Posted on 19th January 2021 by Media Relations
Taronga Western Plains Zoo’s Wildlife Hospital has recorded its busiest month ever in terms of free-ranging wildlife admissions.
During December the hospital’s veterinary team saw 102 total wildlife cases, a 70% increase on the five year December average. 75% of the December cases were birds, 19% were mammals and 6% reptiles. The avian species ranged from an assortment of parrots, ducks, raptors, magpies, kookaburras, tawny frogmouths, ravens, swallows, a dollar bird and a pelican.
“Last year was the second busiest year to date for the hospital after a record 2019, in which we saw so much wildlife impacted by the drought,” said Zoo Veterinarian Dr Michelle Campbell.
“This year, and particularly towards the latter part of the year, the most common presentation for wildlife was trauma. The majority of trauma cases we would categorise as anthropogenic or human-induced.”
Examples of trauma cases in December included animals that sustained injuries from motor vehicles, those caught in fences, some that were attacked by domestic pets and even one poor bird who had been shot in the wing.
“Interestingly we experienced an atypical dip in wildlife admissions during the lockdown months from March through to August, concurrent with less human activity including cars on the roads. It’s a reminder of the influence that humans have on wildlife health and safety. As we go about our business, we need to be mindful of the impact our everyday activities can have on wild animals that share our environment.”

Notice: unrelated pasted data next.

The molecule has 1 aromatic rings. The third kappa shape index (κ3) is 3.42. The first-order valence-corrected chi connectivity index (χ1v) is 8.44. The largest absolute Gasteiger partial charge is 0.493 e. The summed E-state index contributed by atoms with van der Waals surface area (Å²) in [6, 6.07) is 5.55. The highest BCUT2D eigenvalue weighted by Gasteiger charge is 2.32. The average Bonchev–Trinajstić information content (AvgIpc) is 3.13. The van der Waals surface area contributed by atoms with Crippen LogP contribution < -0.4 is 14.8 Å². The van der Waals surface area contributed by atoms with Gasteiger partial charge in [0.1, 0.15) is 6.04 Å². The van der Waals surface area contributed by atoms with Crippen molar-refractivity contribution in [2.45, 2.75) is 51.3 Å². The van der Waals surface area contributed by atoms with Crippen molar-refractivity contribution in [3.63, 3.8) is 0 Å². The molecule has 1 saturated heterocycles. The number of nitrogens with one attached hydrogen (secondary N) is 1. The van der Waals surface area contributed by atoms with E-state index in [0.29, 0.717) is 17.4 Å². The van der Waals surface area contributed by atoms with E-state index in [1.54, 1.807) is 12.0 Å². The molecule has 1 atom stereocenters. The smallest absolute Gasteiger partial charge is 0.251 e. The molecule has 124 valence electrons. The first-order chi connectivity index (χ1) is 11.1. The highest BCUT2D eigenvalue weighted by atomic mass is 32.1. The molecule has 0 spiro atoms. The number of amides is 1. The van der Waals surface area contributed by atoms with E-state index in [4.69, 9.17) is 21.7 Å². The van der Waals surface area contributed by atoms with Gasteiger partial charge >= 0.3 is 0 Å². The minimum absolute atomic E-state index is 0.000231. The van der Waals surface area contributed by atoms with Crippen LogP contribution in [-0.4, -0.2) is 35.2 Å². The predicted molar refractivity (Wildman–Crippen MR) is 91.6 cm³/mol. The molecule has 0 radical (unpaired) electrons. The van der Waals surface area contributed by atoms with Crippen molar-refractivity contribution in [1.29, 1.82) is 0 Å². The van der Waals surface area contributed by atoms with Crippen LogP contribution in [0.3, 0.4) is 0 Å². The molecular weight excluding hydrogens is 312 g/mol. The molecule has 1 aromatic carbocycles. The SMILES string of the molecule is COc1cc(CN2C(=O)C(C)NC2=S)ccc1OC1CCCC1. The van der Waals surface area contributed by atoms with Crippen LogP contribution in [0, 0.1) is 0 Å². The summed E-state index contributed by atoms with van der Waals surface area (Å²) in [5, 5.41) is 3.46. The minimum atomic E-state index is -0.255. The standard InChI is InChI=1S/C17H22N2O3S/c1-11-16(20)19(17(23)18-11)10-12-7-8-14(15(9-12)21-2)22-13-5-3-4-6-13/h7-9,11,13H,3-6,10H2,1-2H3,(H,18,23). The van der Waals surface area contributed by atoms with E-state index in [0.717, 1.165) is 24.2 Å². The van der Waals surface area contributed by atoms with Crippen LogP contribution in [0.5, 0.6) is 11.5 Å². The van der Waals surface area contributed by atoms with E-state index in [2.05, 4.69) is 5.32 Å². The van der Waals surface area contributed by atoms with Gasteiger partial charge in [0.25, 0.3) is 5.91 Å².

The second largest group of casualties for December were orphans. For many wild bird species in NSW, it has been a bumper breeding season through spring and early summer following the drought-breaking rains.
“We had a clutch of grey teal ducklings who were rescued from a cat attack and another group of Australian wood ducklings whose mother was hit by a car and died,” Dr Campbell said.
“Several slightly older but still dependent birds appeared to get into trouble during or immediately after bad storms: including one noisy minor chick which was the only survivor from its nest and a magpie-lark fledgling.”
The Wildlife Hospital services a large area and in addition to cases from the Dubbo/Narromine/Wellington region, the team also saw animals brought to the hospital from Cobar, Warren, Collie, Mendooran, Dunedoo, Coonabarabran, Gunnedah, Cudal, Trundle and Spring Ridge during December.
Taronga Western Plains Zoo’s Wildlife Hospital sees a wide variety of mammals, reptiles and birds that are sick or injured through its doors on an annual basis. The hospital provides a veterinary and rehabilitation service for sick, injured and orphaned free-ranging wildlife.
If you come across an injured or sick native animal you can contact the Zoo’s Wildlife Hospital on 6881 1461 for advice or WIRES on 1300 094 737 for rescue help.